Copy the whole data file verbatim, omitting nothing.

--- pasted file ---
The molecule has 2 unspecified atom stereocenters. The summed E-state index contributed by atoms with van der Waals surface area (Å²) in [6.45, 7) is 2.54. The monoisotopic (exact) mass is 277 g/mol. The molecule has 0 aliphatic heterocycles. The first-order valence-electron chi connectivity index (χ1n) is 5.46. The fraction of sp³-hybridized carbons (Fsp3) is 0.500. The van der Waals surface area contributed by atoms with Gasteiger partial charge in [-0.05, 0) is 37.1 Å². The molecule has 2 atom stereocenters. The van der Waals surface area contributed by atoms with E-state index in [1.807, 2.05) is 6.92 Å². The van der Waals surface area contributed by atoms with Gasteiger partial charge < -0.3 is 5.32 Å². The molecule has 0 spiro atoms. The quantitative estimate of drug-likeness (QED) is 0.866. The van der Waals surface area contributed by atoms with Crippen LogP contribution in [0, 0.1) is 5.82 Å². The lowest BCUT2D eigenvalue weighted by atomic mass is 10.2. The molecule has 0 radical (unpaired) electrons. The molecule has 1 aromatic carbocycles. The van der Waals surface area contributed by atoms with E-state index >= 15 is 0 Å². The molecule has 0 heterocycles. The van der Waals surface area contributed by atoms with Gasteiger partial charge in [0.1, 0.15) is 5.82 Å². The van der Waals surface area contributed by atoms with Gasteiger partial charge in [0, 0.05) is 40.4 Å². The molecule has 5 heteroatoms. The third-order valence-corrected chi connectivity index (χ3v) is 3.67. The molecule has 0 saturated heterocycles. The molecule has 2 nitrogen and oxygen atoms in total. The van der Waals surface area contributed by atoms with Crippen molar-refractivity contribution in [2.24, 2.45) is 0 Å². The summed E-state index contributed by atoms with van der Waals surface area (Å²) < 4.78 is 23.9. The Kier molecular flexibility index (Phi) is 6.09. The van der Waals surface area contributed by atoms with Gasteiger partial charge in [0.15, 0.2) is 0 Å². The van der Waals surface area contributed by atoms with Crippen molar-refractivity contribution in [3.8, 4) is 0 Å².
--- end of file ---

The molecule has 2 unspecified atom stereocenters. The summed E-state index contributed by atoms with van der Waals surface area (Å²) in [6.45, 7) is 2.54. The monoisotopic (exact) mass is 277 g/mol. The molecule has 0 aliphatic heterocycles. The first-order valence-electron chi connectivity index (χ1n) is 5.46. The fraction of sp³-hybridized carbons (Fsp3) is 0.500. The van der Waals surface area contributed by atoms with Gasteiger partial charge in [-0.05, 0) is 37.1 Å². The molecule has 2 atom stereocenters. The van der Waals surface area contributed by atoms with E-state index in [1.807, 2.05) is 6.92 Å². The van der Waals surface area contributed by atoms with Gasteiger partial charge < -0.3 is 5.32 Å². The molecule has 0 spiro atoms. The quantitative estimate of drug-likeness (QED) is 0.866. The van der Waals surface area contributed by atoms with Crippen LogP contribution in [0, 0.1) is 5.82 Å². The lowest BCUT2D eigenvalue weighted by atomic mass is 10.2. The molecule has 0 radical (unpaired) electrons. The molecule has 1 aromatic carbocycles. The van der Waals surface area contributed by atoms with E-state index >= 15 is 0 Å². The molecule has 0 heterocycles. The van der Waals surface area contributed by atoms with Gasteiger partial charge in [0.1, 0.15) is 5.82 Å². The van der Waals surface area contributed by atoms with Gasteiger partial charge in [0, 0.05) is 40.4 Å². The molecule has 5 heteroatoms. The third-order valence-corrected chi connectivity index (χ3v) is 3.67. The molecule has 0 saturated heterocycles. The molecule has 2 nitrogen and oxygen atoms in total. The van der Waals surface area contributed by atoms with Crippen molar-refractivity contribution in [2.24, 2.45) is 0 Å². The summed E-state index contributed by atoms with van der Waals surface area (Å²) < 4.78 is 23.9. The Kier molecular flexibility index (Phi) is 6.09. The van der Waals surface area contributed by atoms with Gasteiger partial charge in [0.15, 0.2) is 0 Å². The van der Waals surface area contributed by atoms with Crippen molar-refractivity contribution in [3.8, 4) is 0 Å².